2 Utah cases highlight pandemic's grip on the criminal justice system

Scott G Winterton, Deseret News, File

2 Utah cases highlight pandemic's grip on the criminal justice system

By Annie Knox, KSL.com | Posted - Apr. 11, 2021 at 7:36 a.m.



SALT LAKE CITY — Michael Wallace Tuinman had an alibi in the murder case against him, but it would take a jury years to hear it.

In his lawyer's eyes, prosecutors in Duchesne County dragged their feet, delaying the case for roughly a year. Then in March 2020, the pandemic pushed it back again, calling off jury trials for just as long.

Tuinman got his day in court this past March, part of an initial round of experimental trials as COVID-19 continues its grip on the world. Jurors wearing face masks in Duchesne's 8th District Court delivered the verdict on March 10, finding him not guilty of murder in the beating death of 51-year-old Sherry Melo.

Tuinman, one of six charged in her death, maintained he was not at the house where Melo was attacked and alleged another defendant implicated him as part of a plea deal.

Pandemic delays in Utah's criminal justice system have frustrated those awaiting trial, not least those acquitted like Tuinman. Trials in most of Utah's courthouses remain on hold.

During his commute in the fall, Tuinman's defense attorney Bryan Sidwell recalled seeing a packed high school stadium with a bare-faced crowd cheering on a football team, "and yet you're making people that have been in jail for three years sit without any trials."

In an effort to clear a backlog of cases, two courthouses — in Duchesne and Salt Lake City — were first to begin holding some trials, with rapid testing and mask requirements. Courtrooms in and Ogden and Provo have since brought in juries.

Tuinman's was one of nearly 60 cases set aside for a first round of trials in February and March, but many ended in plea deals or have trials scheduled for the coming months. One was postponed after a defense attorney tested positive for COVID-19.

Sidwell noted he and other defense attorneys have worried about being able to read jurors' facial expressions behind face masks — and have jurors take in those of the lawyers — "but maybe that has changed now with the fact that we've been winning some cases."

In neighboring Uintah County, Jeff Graybill, 60, is recovering from COVID-19 as he awaits trial in the county jail.

Graybill said he tested positive after deputies shuffled inmates from one part of the jail to the next in an outbreak, placing him with others who'd been exposed to the virus.

They didn't require those incarcerated in the jail to wear masks, he said, but did take other steps like limiting recreation time. Graybill said he hasn't been outside in six months and hasn't received a vaccine.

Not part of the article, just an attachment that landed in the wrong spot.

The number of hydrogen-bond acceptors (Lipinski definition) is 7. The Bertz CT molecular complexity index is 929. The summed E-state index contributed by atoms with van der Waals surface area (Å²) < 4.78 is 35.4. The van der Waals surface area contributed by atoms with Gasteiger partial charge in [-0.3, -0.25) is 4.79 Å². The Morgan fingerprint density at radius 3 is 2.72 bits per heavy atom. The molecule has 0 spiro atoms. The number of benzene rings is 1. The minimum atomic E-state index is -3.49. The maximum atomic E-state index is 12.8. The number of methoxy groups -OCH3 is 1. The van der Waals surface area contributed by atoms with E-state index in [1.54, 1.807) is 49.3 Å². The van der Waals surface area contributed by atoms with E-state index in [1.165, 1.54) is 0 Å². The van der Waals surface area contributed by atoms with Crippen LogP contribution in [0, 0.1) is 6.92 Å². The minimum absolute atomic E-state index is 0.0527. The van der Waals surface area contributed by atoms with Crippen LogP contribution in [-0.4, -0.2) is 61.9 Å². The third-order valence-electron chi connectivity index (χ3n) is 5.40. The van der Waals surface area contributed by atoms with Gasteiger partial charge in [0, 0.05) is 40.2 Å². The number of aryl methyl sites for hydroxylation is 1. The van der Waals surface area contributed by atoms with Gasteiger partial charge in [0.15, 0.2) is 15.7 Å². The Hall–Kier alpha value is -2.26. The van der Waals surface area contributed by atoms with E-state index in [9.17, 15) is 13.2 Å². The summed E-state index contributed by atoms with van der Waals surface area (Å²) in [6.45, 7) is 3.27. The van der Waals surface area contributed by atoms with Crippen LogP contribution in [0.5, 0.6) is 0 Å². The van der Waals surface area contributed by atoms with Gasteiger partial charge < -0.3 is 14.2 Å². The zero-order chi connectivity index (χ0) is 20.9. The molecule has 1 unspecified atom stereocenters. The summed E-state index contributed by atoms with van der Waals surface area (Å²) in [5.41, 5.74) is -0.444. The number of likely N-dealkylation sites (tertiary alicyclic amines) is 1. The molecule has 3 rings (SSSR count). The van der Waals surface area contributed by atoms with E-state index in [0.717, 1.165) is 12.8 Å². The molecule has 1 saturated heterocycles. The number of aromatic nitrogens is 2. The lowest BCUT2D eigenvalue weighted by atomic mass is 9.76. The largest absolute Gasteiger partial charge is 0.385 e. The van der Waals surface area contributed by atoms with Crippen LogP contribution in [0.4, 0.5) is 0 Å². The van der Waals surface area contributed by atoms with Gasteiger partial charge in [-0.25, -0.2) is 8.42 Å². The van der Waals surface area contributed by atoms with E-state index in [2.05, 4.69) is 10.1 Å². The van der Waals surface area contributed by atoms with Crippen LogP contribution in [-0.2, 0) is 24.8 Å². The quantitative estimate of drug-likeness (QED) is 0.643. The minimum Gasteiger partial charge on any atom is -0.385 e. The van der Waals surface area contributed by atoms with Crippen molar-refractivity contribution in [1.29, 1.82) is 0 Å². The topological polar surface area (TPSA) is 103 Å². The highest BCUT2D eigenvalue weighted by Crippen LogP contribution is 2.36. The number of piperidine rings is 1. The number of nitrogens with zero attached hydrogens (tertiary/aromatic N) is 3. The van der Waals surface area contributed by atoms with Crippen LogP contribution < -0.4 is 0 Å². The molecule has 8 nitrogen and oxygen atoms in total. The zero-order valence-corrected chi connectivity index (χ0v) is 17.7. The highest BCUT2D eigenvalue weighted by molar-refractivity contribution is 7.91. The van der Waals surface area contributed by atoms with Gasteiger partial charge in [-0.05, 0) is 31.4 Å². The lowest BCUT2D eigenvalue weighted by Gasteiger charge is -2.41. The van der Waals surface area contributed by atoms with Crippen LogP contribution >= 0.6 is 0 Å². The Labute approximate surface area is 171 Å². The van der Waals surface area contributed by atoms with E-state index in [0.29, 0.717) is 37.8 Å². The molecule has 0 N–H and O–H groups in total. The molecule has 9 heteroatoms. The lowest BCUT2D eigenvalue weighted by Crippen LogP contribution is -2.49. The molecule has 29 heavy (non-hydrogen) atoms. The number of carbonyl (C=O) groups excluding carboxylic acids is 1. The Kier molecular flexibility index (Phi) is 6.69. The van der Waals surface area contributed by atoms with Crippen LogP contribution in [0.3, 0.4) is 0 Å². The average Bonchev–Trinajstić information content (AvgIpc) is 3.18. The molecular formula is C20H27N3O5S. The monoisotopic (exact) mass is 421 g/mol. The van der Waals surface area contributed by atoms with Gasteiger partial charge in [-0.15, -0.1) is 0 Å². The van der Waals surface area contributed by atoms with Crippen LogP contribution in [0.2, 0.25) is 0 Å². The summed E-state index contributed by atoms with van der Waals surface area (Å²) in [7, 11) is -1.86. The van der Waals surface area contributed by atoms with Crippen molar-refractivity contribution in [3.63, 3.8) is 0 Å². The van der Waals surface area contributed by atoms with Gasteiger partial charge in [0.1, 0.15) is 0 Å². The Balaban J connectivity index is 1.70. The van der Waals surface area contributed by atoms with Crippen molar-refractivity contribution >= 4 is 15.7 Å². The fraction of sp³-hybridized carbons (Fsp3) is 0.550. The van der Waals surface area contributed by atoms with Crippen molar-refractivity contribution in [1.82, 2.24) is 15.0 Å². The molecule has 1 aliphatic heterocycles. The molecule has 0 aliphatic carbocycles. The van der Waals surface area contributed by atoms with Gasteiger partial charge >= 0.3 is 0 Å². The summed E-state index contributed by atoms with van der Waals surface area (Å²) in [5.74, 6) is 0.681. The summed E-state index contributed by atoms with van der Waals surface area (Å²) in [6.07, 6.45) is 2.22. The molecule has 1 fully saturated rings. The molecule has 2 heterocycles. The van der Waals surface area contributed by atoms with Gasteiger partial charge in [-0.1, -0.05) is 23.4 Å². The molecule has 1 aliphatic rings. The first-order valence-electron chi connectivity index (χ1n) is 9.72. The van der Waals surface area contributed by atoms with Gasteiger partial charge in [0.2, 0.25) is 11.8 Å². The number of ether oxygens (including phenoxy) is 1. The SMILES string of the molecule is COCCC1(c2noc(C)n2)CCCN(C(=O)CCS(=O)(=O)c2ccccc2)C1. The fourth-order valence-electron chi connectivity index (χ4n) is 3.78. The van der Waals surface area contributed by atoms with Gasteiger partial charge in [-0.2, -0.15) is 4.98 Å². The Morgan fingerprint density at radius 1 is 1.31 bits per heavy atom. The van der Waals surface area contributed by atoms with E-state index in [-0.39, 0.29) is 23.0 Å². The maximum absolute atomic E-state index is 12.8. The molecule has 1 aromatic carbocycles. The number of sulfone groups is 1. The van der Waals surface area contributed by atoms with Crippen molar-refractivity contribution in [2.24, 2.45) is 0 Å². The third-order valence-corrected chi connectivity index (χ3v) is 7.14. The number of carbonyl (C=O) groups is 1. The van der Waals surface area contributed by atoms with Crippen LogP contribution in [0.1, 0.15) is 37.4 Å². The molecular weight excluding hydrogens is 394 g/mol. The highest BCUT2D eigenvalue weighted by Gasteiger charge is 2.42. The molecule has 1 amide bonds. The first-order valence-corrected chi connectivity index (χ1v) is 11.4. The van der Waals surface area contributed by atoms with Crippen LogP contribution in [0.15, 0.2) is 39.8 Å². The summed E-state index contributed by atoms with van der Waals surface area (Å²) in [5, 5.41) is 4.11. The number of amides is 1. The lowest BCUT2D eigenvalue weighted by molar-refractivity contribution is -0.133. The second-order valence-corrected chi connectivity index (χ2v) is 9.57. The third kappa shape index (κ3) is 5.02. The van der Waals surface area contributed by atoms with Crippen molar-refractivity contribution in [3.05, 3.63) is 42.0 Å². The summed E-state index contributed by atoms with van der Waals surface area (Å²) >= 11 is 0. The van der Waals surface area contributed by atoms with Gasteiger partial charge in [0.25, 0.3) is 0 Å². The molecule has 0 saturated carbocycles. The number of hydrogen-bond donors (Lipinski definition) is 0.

"By the Constitution, I'm technically not guilty, but it's sure kind of hard to feel that way when they're playing Russian roulette with your health," he said. "I feel like they're just taking the Constitution, wadding it up in a ball and throwing it in the garbage."

By March 8, he tested positive, developed a fever and felt weak enough that he was transported to a hospital for treatment and released later in the day. He wasn't able to appear in court even over video while infected under the jail's quarantine protocol.

Graybill is charged with DUI and isn't expecting to be released. But Graybill said he's speaking out in the hope the jail will adopt more stringent precautions and others don't have to go through the same thing.

His defense attorney, Jessica Peterson, said she has at least three clients who have been brought to the hospital for treatment in the outbreak.

After getting word on March 3 about the spread of the virus in the jail, she sought either releases or temporary medical furloughs of Graybill and six other clients who weren't yet infected, arguing that other measures like ankle monitors and drug tests were adequate.

The Uintah County Attorney's Office has objected to Graybill's release, and a judge has yet to rule on her motion seeking to allow him to leave the jail, at least for a time.

"We thought this was an emergency, and I was shot down from everyone that I asked," she said.

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Uintah County Attorney Jaymon Thomas opposed Graybill's release, writing in court documents that Graybill picked up the new charges last year while a previous DUI case was pending.

"I believe most of the people in jail now have committed major crimes or there's some kind of safety concerns in releasing them" he told the Deseret News.

Uintah County Sheriff Steve Labrum said the jail has followed Centers for Disease Control and Prevention guidelines in moving inmates if they've been exposed and once again after test results come.

"We're thinking we're on the downhill," he said. "We had several pods that never ever did get COVID."

Labrum said inmates received masks early in the outbreak.

"You can highly suggest it, but forcing someone to wear it is pretty difficult," he said.

The end of the pandemic will pose its own problems. When courts reopen in full, Peterson and others expect a tidal wave of trials could pose different concerns about adequate attention to each case and the workload for lawyers.

"In the legal community, we're trained to look for what has been done before. And there is no answer in this case, because we've never encountered this before," Peterson said. "There's no clear-cut answer, but it sure seems like defendants are getting the short end of the stick."

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